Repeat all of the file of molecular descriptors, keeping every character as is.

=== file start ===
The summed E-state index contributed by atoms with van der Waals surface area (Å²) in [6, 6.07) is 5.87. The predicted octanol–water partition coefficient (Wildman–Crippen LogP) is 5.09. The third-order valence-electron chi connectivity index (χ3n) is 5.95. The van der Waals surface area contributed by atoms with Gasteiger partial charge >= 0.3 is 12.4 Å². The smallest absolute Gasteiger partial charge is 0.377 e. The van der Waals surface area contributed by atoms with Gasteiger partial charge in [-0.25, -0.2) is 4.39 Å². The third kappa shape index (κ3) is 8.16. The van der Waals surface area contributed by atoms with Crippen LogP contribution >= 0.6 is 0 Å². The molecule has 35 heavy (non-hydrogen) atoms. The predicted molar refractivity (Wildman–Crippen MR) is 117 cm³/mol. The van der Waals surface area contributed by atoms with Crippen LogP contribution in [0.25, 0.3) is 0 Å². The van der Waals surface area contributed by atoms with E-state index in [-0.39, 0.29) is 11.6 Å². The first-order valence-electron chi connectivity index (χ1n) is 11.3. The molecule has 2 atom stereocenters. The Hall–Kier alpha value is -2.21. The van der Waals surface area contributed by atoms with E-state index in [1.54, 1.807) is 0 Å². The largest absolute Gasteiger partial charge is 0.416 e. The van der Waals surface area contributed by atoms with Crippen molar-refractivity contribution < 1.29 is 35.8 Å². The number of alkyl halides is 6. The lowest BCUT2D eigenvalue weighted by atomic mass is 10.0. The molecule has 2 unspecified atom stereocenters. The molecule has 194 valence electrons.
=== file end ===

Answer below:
The summed E-state index contributed by atoms with van der Waals surface area (Å²) in [6, 6.07) is 5.87. The predicted octanol–water partition coefficient (Wildman–Crippen LogP) is 5.09. The third-order valence-electron chi connectivity index (χ3n) is 5.95. The van der Waals surface area contributed by atoms with Gasteiger partial charge >= 0.3 is 12.4 Å². The smallest absolute Gasteiger partial charge is 0.377 e. The van der Waals surface area contributed by atoms with Gasteiger partial charge in [-0.25, -0.2) is 4.39 Å². The third kappa shape index (κ3) is 8.16. The van der Waals surface area contributed by atoms with Crippen LogP contribution >= 0.6 is 0 Å². The molecule has 35 heavy (non-hydrogen) atoms. The predicted molar refractivity (Wildman–Crippen MR) is 117 cm³/mol. The van der Waals surface area contributed by atoms with Crippen LogP contribution in [0.25, 0.3) is 0 Å². The van der Waals surface area contributed by atoms with E-state index in [-0.39, 0.29) is 11.6 Å². The first-order valence-electron chi connectivity index (χ1n) is 11.3. The molecule has 2 atom stereocenters. The Hall–Kier alpha value is -2.21. The van der Waals surface area contributed by atoms with E-state index in [1.54, 1.807) is 0 Å². The largest absolute Gasteiger partial charge is 0.416 e. The van der Waals surface area contributed by atoms with Crippen molar-refractivity contribution < 1.29 is 35.8 Å². The number of alkyl halides is 6. The lowest BCUT2D eigenvalue weighted by atomic mass is 10.0. The molecule has 2 unspecified atom stereocenters. The molecule has 194 valence electrons.